Having his entire stock impounded by customs was hardly the start young entrepreneur Mike Dobell was looking for as he launched his new business selling formal wear to students.
The additional headache of a £100 a day charge while the Vietnam-sourced tuxedos sat in storage at Felixstowe Docks didn’t help either, but it did at least highlight the need to research some of the more technical issues around running a business.
However difficult the lessons may have been in the early days, Mike clearly learned them quickly. Just ten years later he is at the helm of a company with an impressive multi million pound turnover, employs 45 staff and, with his business partner Tim Grimaldi, is about to expand his clothing empire to a twelfth country.
“It was a bit of a wake up call to find out about export licences and bills of lading once the shipment had already arrived, but it was all part of the learning curve,” said Mike, whose recently rebranded company is now called simply Dobell.
While the customs glitch helped focus his mind on technical issues, it was moving his business online that turned a simple idea into a major success story.
Once he had managed to persuade HM Customs to release the Vietnamese shipment, Mike began selling the suits by visiting university campuses and taking a stall at suitable events.
It was slow going – until he embraced the then-comparatively new idea of ecommerce, set up on online store and watched his business take off. “Within days I was making four times as many sales at five per cent of the cost,” he recalled. “I took £14,000 on line in two months.”
It was an impressive start for someone who had dropped out of his business studies course at university and based his fledgling clothing empire in a basement room in his father Ken’s Eastbourne hotel.
A decade on, Dobell sells tuxedos, formal wear, shoes and suits across the world, with dedicated websites targeting Germany, France, Australia, the US, Spain, Holland, Belgium, Sweden, Austria and Switzerland, as well as the UK. A twelfth will launch shortly in Poland.
A slick logistics operation means next day delivery is an option for most customers, wherever they are in the world, while the multi-lingual operations team answer calls in the appropriate language. “We aim to look local, wherever we are in the world,” explained Tim, a long-time friend of Mike who originally came on board as the face of the company.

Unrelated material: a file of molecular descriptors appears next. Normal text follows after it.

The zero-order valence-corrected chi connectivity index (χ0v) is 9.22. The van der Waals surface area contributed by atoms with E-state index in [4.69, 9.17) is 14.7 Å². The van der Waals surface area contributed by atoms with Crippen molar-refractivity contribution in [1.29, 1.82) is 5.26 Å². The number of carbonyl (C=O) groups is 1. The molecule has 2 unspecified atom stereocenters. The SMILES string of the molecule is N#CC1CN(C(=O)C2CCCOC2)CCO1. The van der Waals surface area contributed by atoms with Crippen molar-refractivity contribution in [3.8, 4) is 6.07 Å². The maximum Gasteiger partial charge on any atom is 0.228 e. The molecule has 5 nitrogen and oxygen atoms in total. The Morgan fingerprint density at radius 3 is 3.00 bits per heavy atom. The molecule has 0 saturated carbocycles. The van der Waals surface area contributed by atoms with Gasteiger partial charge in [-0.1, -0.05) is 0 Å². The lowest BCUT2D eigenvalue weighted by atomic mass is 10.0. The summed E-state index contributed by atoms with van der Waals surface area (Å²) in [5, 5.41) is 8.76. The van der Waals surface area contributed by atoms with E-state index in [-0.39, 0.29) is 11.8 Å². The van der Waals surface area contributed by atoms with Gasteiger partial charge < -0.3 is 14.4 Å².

After helping sell the clothes by wearing them in photographs, Tim joined the company formally in 2009, lending his support in the critical areas of design, marketing and branding and now as a director.
“I was running my own marketing consultancy and putting all my effort into developing sales for other people,” he recalled. “I realised that what I really wanted was to use my skills to build my own company rather than advising other people on theirs, and that’s when the idea of joining Dobell came up. It was a great opportunity and a turning point for me.”
Expansion has been so rapid that the business – originally called Student Tailor before being rebranded as My Tuxedo and then Dobell – has moved several times, although it has managed to stay on the same business park in Eastbourne. In its most recent move it took on a 30,000 sq. ft warehouse, turning to Barclays for funding support when its own bank’s response was lukewarm at best.
Mike’s approach to banking was appropriately unconventional. “I simply Googled ‘businesses with a £10 to £25m turnover’, because that’s where we want to be – and Barclays’ name came up,” Mike explained.
“I rang the chap listed and he put me in touch with one of his relationship directors, Kevin Rose. Kevin and his team were responsive, helpful and seemed to understand our business and where it’s headed, and we are delighted with the support they have given us since.”
Although Dobell sells formal wear of the kind normally seen at Royal Ascot or at stylish weddings, it keeps prices low and remains the go-to site for students wanting to look good at the end-of-year ball without blowing an entire term’s student loan. Will Milam is the company’s product and buying manager and invests huge amounts of time in finding the right fabrics and the best manufacturers to make sure that the clothing looks great, is the right quality and arrives on time.
“Sure, we have to worry about price, but that is far less important than building up a relationship based on trust,” said Mike. “The business is founded on a network of reliable suppliers and Will works hard to develop those links.”
About 80% of the Dobell range – as worn by the likes of Ant and Dec, the TV Dragons, James Bond and stars from Britain’s Got Talent and Strictly Come Dancing – is designed in house by Grant Durrell.
“My goal in the early days was to offer the same value as the best-known High Street formal wear seller but make it 20% cheaper,” said Mike. “I believe we now stock a wider range of clothing than that retailer – and the leading online review site rates us ‘excellent’ on the back of 13,000 reviews.
“We have come a long way since Felixstowe.”
Pictured: Mike Dobell (left) and Tim Grimaldi
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